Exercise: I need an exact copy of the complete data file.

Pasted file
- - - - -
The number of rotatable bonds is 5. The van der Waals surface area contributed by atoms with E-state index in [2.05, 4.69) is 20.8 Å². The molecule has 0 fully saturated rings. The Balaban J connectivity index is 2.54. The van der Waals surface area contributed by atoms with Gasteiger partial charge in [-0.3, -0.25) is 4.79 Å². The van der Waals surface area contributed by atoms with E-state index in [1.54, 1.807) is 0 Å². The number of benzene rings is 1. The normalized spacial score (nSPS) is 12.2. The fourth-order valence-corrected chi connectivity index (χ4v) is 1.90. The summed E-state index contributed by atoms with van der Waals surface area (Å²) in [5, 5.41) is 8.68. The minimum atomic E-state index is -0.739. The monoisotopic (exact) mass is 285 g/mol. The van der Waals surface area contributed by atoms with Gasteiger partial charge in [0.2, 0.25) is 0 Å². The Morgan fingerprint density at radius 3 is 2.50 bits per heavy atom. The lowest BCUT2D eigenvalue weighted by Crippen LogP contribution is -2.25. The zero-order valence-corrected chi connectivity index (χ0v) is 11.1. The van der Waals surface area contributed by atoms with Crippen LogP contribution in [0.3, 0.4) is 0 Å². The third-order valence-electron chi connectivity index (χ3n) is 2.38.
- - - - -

The number of rotatable bonds is 5. The van der Waals surface area contributed by atoms with E-state index in [2.05, 4.69) is 20.8 Å². The molecule has 0 fully saturated rings. The Balaban J connectivity index is 2.54. The van der Waals surface area contributed by atoms with Gasteiger partial charge in [-0.3, -0.25) is 4.79 Å². The van der Waals surface area contributed by atoms with E-state index in [1.54, 1.807) is 0 Å². The number of benzene rings is 1. The normalized spacial score (nSPS) is 12.2. The fourth-order valence-corrected chi connectivity index (χ4v) is 1.90. The summed E-state index contributed by atoms with van der Waals surface area (Å²) in [5, 5.41) is 8.68. The minimum atomic E-state index is -0.739. The monoisotopic (exact) mass is 285 g/mol. The van der Waals surface area contributed by atoms with Gasteiger partial charge in [0.2, 0.25) is 0 Å². The Morgan fingerprint density at radius 3 is 2.50 bits per heavy atom. The lowest BCUT2D eigenvalue weighted by Crippen LogP contribution is -2.25. The zero-order valence-corrected chi connectivity index (χ0v) is 11.1. The van der Waals surface area contributed by atoms with Crippen LogP contribution in [0.3, 0.4) is 0 Å². The third-order valence-electron chi connectivity index (χ3n) is 2.38.